of the teachers who baptized them, he told them that he and his brethren apostles, who, in respect of their inspiration, were the chief teachers in the church, were sent by Christ, not so much to baptize, as to preach the gospel, ver. 17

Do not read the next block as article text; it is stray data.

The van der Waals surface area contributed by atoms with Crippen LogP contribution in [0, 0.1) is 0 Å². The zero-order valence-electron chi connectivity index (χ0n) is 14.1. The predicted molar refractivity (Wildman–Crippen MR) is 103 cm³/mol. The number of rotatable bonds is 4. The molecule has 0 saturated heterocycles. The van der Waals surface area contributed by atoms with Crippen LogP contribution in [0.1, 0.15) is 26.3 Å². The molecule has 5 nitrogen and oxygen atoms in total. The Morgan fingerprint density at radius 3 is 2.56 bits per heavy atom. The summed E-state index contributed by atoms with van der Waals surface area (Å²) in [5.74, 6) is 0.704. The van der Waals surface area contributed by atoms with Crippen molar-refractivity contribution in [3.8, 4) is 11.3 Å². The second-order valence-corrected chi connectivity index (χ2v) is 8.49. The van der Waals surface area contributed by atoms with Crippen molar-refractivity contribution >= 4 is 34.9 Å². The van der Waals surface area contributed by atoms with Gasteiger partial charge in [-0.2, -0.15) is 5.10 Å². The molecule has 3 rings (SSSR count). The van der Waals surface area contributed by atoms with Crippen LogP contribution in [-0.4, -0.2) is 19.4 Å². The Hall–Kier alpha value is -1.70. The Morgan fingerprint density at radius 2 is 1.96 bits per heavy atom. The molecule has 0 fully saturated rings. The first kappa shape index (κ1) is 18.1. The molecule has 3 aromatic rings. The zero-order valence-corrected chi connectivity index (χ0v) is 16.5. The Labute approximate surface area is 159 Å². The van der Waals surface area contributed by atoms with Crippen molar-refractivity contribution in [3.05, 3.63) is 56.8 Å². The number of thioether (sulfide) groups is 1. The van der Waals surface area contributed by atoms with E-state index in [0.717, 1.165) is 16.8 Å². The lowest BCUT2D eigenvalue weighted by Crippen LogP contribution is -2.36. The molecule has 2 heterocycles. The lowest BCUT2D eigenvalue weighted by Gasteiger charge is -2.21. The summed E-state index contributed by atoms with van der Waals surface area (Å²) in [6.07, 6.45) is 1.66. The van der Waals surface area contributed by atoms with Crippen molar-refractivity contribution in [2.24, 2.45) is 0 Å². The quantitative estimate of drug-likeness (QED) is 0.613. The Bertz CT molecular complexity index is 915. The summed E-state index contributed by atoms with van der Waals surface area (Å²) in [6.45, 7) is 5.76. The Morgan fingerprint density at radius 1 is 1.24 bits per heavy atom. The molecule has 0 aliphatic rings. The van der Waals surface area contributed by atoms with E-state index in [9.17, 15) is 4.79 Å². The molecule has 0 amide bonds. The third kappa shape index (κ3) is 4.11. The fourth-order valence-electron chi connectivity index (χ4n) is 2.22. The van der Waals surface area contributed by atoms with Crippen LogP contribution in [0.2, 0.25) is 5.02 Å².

The false teacher, by introducing the Grecian philosophy and rhetoric into his discourses, had endeavoured to render them acceptable to the Corinthians, and had preferred himself to Paul, who he said was unskilful in these matters. Lest therefore, the Corinthians should think meanly of his doctrine and manner of preaching, the apostle told them, that Christ had sent him to preach the gospel, not with wisdom of speech, that is, with philosophical arguments expressed in flowery harmonious language, such as the Greeks used in their schools ; because in that me. thod, the gospel becoming a subject of philosophical disputation, would have lost its efficacy as a revelation from God, ver. 17.That though the preaching of salvation through the cross, appeared mere foolishness to the destroyed among the heathen philosophers and Jewish scribes, yet to the saved from heathenism and Judaism, it was found by experience to be the powerful means of their salvation, ver. 18.—That God foretold he would remove both philosophy and Judaism on account of their inefficacy, ver. 19.—and make the Greek philosophers and Jewish scribes ashamed to shew themselves, because they had darkened and corrupted, rather than enlightened and reformed the world, ver. 20.-That having thus experimentally shewn the inefficacy of philosophy, it pleased God, by the preaching of doctrines which to the philosophers appeared foolishness, to save them who believed, ver. 21.–And therefore, notwithstanding the Jews required the sign from heaven, in confirmation of the doctrines proposed to them, and the Greeks expected every doctrine to be conformable to their philosophical principles, the apostle preached salvation through Christ crucified, which he knew was to the Jews a stumbling-block, and to the Greeks foolishness, ver. 22, 23.-But to them who were called, or persuaded to believe the gospel, both Jews and Greeks, that doctrine was the powerful and wise means which God made use of for their salvation, ver. 24.-Therefore, said he, it is evident that the foolish doctrines of God have more wisdom in them than the wisest doctrines of men ; and the weak instruments used by God, for accomplishing his purposes, are more effectual than the greatest exertions of human genius, ver. 25.